Look. To exist is to have properties. If statements about a thing are objectively either true or false, then that thing exists. Statements about (say) the natural numbers are objectively either true or false; for example, it is objectively true that every natural number is a sum of four squares. Therefore the natural numbers (and similarly other mathematical objects) exist. Mainstream physics accounts for all physical phenomena as mathematical phenomena (for example, an electron is a disturbance in a field, and a field is a mathematical function). These physical theories are surely only approximations to the truth, but as the approximations get better, they get no less mathematical. Therefore mathematical objects not only exist; they are the only things that we have any particular reason to believe in. To suggest that there’s anything else is to raise the apparently unanswerable question of why. In that sense, physical substance, apart from mathematical substance, is no different from God — a desperate pre-scientific attempt to postulate our way out of anything we don’t immediately understand.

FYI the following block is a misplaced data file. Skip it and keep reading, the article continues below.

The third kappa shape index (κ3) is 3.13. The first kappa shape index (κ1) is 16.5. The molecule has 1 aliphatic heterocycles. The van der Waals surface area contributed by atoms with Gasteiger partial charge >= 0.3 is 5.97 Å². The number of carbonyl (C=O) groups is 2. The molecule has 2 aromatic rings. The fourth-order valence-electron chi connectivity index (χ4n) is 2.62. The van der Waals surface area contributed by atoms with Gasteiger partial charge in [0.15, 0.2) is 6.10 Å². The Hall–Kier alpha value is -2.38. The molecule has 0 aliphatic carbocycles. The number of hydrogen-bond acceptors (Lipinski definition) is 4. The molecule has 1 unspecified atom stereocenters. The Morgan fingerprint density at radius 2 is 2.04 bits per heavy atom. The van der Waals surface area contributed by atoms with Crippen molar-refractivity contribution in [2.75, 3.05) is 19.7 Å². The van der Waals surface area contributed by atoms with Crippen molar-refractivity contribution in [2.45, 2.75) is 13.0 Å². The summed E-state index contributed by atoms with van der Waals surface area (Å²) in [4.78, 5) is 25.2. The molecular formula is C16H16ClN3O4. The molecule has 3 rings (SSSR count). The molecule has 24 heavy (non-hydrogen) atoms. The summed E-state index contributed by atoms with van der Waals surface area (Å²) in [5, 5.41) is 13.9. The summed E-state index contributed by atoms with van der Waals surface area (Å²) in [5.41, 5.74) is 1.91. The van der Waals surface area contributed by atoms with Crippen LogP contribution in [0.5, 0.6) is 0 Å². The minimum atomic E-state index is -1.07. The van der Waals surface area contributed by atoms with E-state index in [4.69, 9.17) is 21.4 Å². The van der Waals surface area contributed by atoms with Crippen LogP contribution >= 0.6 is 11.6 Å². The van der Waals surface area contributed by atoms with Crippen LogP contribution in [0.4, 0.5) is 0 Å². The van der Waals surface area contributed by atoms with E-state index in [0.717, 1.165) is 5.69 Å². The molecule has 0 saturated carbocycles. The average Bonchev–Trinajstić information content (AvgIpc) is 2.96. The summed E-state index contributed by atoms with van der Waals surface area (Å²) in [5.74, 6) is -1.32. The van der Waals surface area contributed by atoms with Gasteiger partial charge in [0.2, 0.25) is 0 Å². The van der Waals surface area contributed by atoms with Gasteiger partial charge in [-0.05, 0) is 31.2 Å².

That, in essence, is my story, as told in The Big Questions. Tegmark’s got a good story too. He starts by presuming that there is such a thing as truth, independent of the way humans happen to think — and proceeds to demonstrate (at least to my satisfaction!) that any such truth must be purely mathematical. The basic point is that most of what we think of as reality — rocks, for example — appear to have individual identities only because of the way our brains work — we think of a certain collection of elementary particles as a “rock”, even though they fundamentally have nothing more in common with each other than with other elementary particles that we don’t consider part of the rock. Get rid of those artificial human distinctions, and all you’re left with are the particles. But what’s a particle? It’s a disturbance in a field, which our human brains find it convenient to conceptualize as a “particle”. Take away the human brain, and all you’re left with is a disturbance in a field. And what’s a field? It’s a bit of mathematics.